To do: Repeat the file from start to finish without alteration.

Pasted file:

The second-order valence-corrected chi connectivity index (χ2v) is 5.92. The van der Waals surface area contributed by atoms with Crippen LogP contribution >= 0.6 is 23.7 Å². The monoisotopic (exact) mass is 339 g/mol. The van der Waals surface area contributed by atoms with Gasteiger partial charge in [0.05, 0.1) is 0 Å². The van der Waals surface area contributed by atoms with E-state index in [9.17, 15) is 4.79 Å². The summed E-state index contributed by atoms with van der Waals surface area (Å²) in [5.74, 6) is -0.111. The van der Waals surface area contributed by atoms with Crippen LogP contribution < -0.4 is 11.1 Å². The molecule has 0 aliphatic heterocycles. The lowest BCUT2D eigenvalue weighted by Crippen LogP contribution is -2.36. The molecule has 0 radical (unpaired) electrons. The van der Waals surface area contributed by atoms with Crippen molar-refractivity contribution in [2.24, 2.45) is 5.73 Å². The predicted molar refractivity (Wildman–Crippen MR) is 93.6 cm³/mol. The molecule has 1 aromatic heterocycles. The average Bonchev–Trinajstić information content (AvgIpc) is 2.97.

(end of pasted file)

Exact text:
The second-order valence-corrected chi connectivity index (χ2v) is 5.92. The van der Waals surface area contributed by atoms with Crippen LogP contribution >= 0.6 is 23.7 Å². The monoisotopic (exact) mass is 339 g/mol. The van der Waals surface area contributed by atoms with Gasteiger partial charge in [0.05, 0.1) is 0 Å². The van der Waals surface area contributed by atoms with E-state index in [9.17, 15) is 4.79 Å². The summed E-state index contributed by atoms with van der Waals surface area (Å²) in [5.74, 6) is -0.111. The van der Waals surface area contributed by atoms with Crippen LogP contribution < -0.4 is 11.1 Å². The molecule has 0 aliphatic heterocycles. The lowest BCUT2D eigenvalue weighted by Crippen LogP contribution is -2.36. The molecule has 0 radical (unpaired) electrons. The van der Waals surface area contributed by atoms with Crippen molar-refractivity contribution in [2.24, 2.45) is 5.73 Å². The predicted molar refractivity (Wildman–Crippen MR) is 93.6 cm³/mol. The molecule has 1 aromatic heterocycles. The average Bonchev–Trinajstić information content (AvgIpc) is 2.97.